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Government's response to procession and public meeting

   In response to the procession and public meeting today (May 2), a Government spokesman said that the HKSAR Government fully appreciated the aspiration for implementing universal suffrage on the part of the members of the public and the pan-democratic camp who took part in the procession. However, the HKSAR Government also noted that the community generally hoped that constitutional development could take a step forward in 2012, so as to pave the way for implementing universal suffrage. Hence, the HKSAR Government called upon the community to adopt a peaceful, rational and pragmatic attitude in dealing with the issue of constitutional development, and to support the proposed package put forth by the Government for the two elections in 2012. This can lay an even more solid foundation for implementing universal and equal suffrage in future.

   The spokesman said, "the proposed package put forth by the HKSAR Government for the 2012 elections can enhance the democratic elements of the two elections in 2012 through the participation of elected District Council Members who have a broad electorate base. This represents significant democratic improvements over the existing electoral methods:

(1) The Government has attained the universal suffrage timetable: Hong Kong may implement universal suffrage for the Chief Executive (CE) in 2017 and for the Legislative Council (LegCo) in 2020 respectively.

(2) The proposed package has responded to the demands of the pan-democratic Members who vetoed the proposal in 2005. We propose that only elected District Council Members who are returned by one-person-one-vote should take part in the two elections, and the District Council Functional Constituency (FC) seats should be returned under the proportional representation system. Both pro-establishment and pan-democratic camps will have a fair chance to compete for these seats.

(3) The Government has also undertaken that after the proposed package for the two electoral methods for 2012 has been passed by the LegCo, we will put forth proposals at the local legislation level as soon as possible to address the issue of abolishing the District Council appointment system."

   "Under the framework of the decision of the Standing Committee of the National People's Congress (NPCSC decision), we have already strived for maximum latitude to enhance the democratic elements of the two elections in 2012 and to pave the way for implementing universal suffrage. The opinion poll conducted recently by a research organisation indicates that more than half of the public consider that the LegCo should endorse this package," the spokesman said.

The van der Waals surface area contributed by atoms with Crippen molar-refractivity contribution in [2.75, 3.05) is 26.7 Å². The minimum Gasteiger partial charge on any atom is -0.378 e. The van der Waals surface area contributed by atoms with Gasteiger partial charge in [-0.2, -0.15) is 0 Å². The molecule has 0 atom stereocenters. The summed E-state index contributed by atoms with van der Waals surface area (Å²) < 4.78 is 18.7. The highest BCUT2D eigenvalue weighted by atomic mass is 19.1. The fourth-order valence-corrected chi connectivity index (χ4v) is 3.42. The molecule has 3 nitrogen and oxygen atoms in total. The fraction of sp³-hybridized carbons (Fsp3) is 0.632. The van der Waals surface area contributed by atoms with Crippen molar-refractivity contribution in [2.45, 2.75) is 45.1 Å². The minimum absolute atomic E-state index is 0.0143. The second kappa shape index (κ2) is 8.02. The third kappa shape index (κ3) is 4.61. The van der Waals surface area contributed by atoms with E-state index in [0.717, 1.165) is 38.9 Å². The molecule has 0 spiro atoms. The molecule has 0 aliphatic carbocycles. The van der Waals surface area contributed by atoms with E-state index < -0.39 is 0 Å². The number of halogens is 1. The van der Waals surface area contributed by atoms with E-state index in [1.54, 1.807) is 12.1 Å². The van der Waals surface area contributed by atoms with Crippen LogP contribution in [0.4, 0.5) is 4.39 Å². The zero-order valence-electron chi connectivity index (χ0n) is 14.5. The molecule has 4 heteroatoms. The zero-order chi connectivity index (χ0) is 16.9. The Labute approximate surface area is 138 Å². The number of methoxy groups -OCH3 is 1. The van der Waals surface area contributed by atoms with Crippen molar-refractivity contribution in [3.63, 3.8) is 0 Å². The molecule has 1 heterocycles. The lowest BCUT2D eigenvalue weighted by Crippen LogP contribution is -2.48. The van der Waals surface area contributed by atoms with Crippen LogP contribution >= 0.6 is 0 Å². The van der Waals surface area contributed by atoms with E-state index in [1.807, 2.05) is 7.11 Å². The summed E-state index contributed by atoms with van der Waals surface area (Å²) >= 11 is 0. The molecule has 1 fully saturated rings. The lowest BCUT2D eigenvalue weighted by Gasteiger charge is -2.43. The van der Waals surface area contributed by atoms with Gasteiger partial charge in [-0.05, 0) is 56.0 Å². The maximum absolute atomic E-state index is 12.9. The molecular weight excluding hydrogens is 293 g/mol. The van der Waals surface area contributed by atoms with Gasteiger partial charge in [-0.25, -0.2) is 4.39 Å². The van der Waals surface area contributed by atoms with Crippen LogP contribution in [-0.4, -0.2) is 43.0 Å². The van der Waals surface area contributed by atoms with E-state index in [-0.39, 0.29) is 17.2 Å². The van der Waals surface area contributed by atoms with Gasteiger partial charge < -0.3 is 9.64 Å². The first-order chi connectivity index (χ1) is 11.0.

The spokesman said that the HKSAR Government fully appreciated the concerns of the public and political parties/groups of the LegCo about future universal suffrage models, particularly the issue regarding the FCs. However, under the NPCSC decision, the HKSAR Government was only authorised to deal with the two elections in 2012. Even the Central Authorities must act according to the Basic Law and the relevant Interpretation and Decision of the NPCSC, i.e. the universal suffrage models must first obtain two-thirds majority support in the legislature, consent of the CE, and thereafter endorsement by the NPCSC.

   "Nonetheless, if our 2012 package is passed, aside from increasing five geographical constituency seats, all five new FC seats will be returned through election from among elected District Council Members. Close to 60 per cent of all seats in the 2012 LegCo will be returned through geographical direct or indirect elections, leaving only about 40 per cent for the 'traditional' FC seats. This ratio will make it easier for the LegCo to build consensus on resolving the issue of FCs. Furthermore, if we include professional functional seats returned by individual votes, the body of democratic opinion in the legislature will be even more pronounced," he said.

   The spokesman said that Mr Qiao Xiao-yang, Deputy Secretary-General of the NPCSC, had made it clear on the day the HKSAR Government released the proposed package that the Central Authorities has thrown open the door to universal suffrage. Once the five steps were completed, we could get through the door to universal suffrage. The green light to implementing universal suffrage has already been given. Hong Kong could implement universal suffrage as long as we had reached consensus within Hong Kong and gone through the "five steps".

   "The HKSAR Government has also made it clear that the future universal suffrage models must comply with the Basic Law and the principles of universality and equality. The positions made clear by the Central Authorities and the HKSAR Government are aimed at enhancing public confidence in the implementation of universal suffrage in future," the spokesman said.

   "On the other hand, the HKSAR Government has fully reflected to the relevant ministries in Beijing the fact that some pan-democratic parties/groups have actively sought to communicate with the Central Authorities. We hope that all parties concerned will adopt an accommodating attitude and respect each other, so as to enhance mutual trust. This will be conducive to Hong Kong's stability and prosperity in the long run."

Ends/Sunday, May 2, 2010